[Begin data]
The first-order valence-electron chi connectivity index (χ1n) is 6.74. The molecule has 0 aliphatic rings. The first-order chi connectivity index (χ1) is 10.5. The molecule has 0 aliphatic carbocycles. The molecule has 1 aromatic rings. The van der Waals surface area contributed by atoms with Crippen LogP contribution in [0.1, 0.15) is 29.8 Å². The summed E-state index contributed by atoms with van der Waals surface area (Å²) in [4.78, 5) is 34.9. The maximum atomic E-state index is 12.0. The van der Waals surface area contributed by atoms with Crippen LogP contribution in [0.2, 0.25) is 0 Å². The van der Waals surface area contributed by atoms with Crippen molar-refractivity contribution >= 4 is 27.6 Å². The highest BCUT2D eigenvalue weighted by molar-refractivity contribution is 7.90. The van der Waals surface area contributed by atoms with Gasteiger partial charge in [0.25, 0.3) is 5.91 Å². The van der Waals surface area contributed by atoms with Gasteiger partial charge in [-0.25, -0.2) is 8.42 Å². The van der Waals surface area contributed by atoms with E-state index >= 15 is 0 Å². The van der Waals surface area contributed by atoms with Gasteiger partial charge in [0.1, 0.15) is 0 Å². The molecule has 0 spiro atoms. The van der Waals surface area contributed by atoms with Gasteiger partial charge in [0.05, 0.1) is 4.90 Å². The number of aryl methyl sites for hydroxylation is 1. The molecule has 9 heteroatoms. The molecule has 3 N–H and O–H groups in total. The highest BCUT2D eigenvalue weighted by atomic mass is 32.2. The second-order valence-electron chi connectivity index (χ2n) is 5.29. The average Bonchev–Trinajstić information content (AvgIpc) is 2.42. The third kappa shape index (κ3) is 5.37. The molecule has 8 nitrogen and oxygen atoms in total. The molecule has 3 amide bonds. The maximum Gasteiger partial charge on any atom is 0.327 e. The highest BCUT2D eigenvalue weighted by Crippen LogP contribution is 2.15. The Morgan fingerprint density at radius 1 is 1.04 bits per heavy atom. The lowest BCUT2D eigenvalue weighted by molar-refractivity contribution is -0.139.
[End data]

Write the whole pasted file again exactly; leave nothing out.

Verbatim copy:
The first-order valence-electron chi connectivity index (χ1n) is 6.74. The molecule has 0 aliphatic rings. The first-order chi connectivity index (χ1) is 10.5. The molecule has 0 aliphatic carbocycles. The molecule has 1 aromatic rings. The van der Waals surface area contributed by atoms with Crippen LogP contribution in [0.1, 0.15) is 29.8 Å². The summed E-state index contributed by atoms with van der Waals surface area (Å²) in [4.78, 5) is 34.9. The maximum atomic E-state index is 12.0. The van der Waals surface area contributed by atoms with Crippen LogP contribution in [0.2, 0.25) is 0 Å². The van der Waals surface area contributed by atoms with Crippen molar-refractivity contribution >= 4 is 27.6 Å². The highest BCUT2D eigenvalue weighted by molar-refractivity contribution is 7.90. The van der Waals surface area contributed by atoms with Gasteiger partial charge in [0.25, 0.3) is 5.91 Å². The van der Waals surface area contributed by atoms with Gasteiger partial charge in [-0.25, -0.2) is 8.42 Å². The van der Waals surface area contributed by atoms with E-state index >= 15 is 0 Å². The van der Waals surface area contributed by atoms with Gasteiger partial charge in [0.1, 0.15) is 0 Å². The molecule has 0 spiro atoms. The van der Waals surface area contributed by atoms with Gasteiger partial charge in [0.05, 0.1) is 4.90 Å². The number of aryl methyl sites for hydroxylation is 1. The molecule has 9 heteroatoms. The molecule has 3 N–H and O–H groups in total. The highest BCUT2D eigenvalue weighted by atomic mass is 32.2. The second-order valence-electron chi connectivity index (χ2n) is 5.29. The average Bonchev–Trinajstić information content (AvgIpc) is 2.42. The third kappa shape index (κ3) is 5.37. The molecule has 8 nitrogen and oxygen atoms in total. The molecule has 3 amide bonds. The maximum Gasteiger partial charge on any atom is 0.327 e. The highest BCUT2D eigenvalue weighted by Crippen LogP contribution is 2.15. The Morgan fingerprint density at radius 1 is 1.04 bits per heavy atom. The lowest BCUT2D eigenvalue weighted by molar-refractivity contribution is -0.139.